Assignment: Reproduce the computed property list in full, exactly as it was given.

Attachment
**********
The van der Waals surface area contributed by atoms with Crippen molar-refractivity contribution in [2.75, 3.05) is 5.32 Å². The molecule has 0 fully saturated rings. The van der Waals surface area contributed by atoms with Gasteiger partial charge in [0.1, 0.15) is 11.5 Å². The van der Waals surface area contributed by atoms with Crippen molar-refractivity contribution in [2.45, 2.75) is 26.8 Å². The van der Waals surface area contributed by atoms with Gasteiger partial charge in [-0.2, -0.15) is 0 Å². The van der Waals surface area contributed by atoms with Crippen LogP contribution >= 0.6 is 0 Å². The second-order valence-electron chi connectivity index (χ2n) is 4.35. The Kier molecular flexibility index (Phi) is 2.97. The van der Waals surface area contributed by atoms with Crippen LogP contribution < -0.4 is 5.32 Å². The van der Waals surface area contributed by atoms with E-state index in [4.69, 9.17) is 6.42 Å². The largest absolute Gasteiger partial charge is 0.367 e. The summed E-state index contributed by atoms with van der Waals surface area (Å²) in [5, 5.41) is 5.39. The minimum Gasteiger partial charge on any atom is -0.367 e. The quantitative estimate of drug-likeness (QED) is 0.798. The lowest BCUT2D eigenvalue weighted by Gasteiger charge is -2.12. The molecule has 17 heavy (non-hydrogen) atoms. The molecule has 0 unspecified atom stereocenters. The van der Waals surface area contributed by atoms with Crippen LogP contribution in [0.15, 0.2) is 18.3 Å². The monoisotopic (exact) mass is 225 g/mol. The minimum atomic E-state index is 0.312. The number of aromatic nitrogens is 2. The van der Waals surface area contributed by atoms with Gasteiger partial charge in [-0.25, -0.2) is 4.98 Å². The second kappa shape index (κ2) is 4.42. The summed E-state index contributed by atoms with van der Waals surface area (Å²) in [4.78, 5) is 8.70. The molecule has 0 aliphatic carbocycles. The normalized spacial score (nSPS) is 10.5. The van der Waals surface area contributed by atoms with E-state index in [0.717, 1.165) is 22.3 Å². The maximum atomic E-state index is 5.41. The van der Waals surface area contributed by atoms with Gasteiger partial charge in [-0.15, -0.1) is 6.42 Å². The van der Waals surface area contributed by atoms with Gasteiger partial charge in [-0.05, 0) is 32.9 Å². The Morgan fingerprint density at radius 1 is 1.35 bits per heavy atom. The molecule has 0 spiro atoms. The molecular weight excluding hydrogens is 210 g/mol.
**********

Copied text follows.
The van der Waals surface area contributed by atoms with Crippen molar-refractivity contribution in [2.75, 3.05) is 5.32 Å². The molecule has 0 fully saturated rings. The van der Waals surface area contributed by atoms with Gasteiger partial charge in [0.1, 0.15) is 11.5 Å². The van der Waals surface area contributed by atoms with Crippen molar-refractivity contribution in [2.45, 2.75) is 26.8 Å². The van der Waals surface area contributed by atoms with Gasteiger partial charge in [-0.2, -0.15) is 0 Å². The van der Waals surface area contributed by atoms with Crippen LogP contribution >= 0.6 is 0 Å². The second-order valence-electron chi connectivity index (χ2n) is 4.35. The Kier molecular flexibility index (Phi) is 2.97. The van der Waals surface area contributed by atoms with Crippen LogP contribution < -0.4 is 5.32 Å². The van der Waals surface area contributed by atoms with E-state index in [4.69, 9.17) is 6.42 Å². The largest absolute Gasteiger partial charge is 0.367 e. The summed E-state index contributed by atoms with van der Waals surface area (Å²) in [5, 5.41) is 5.39. The minimum Gasteiger partial charge on any atom is -0.367 e. The quantitative estimate of drug-likeness (QED) is 0.798. The lowest BCUT2D eigenvalue weighted by Gasteiger charge is -2.12. The molecule has 17 heavy (non-hydrogen) atoms. The molecule has 0 unspecified atom stereocenters. The van der Waals surface area contributed by atoms with Crippen LogP contribution in [0.15, 0.2) is 18.3 Å². The monoisotopic (exact) mass is 225 g/mol. The minimum atomic E-state index is 0.312. The number of aromatic nitrogens is 2. The van der Waals surface area contributed by atoms with Gasteiger partial charge in [-0.25, -0.2) is 4.98 Å². The second kappa shape index (κ2) is 4.42. The summed E-state index contributed by atoms with van der Waals surface area (Å²) in [4.78, 5) is 8.70. The molecule has 0 aliphatic carbocycles. The normalized spacial score (nSPS) is 10.5. The van der Waals surface area contributed by atoms with E-state index in [0.717, 1.165) is 22.3 Å². The maximum atomic E-state index is 5.41. The van der Waals surface area contributed by atoms with Gasteiger partial charge in [-0.15, -0.1) is 6.42 Å². The van der Waals surface area contributed by atoms with Gasteiger partial charge in [-0.05, 0) is 32.9 Å². The Morgan fingerprint density at radius 1 is 1.35 bits per heavy atom. The molecule has 0 spiro atoms. The molecular weight excluding hydrogens is 210 g/mol.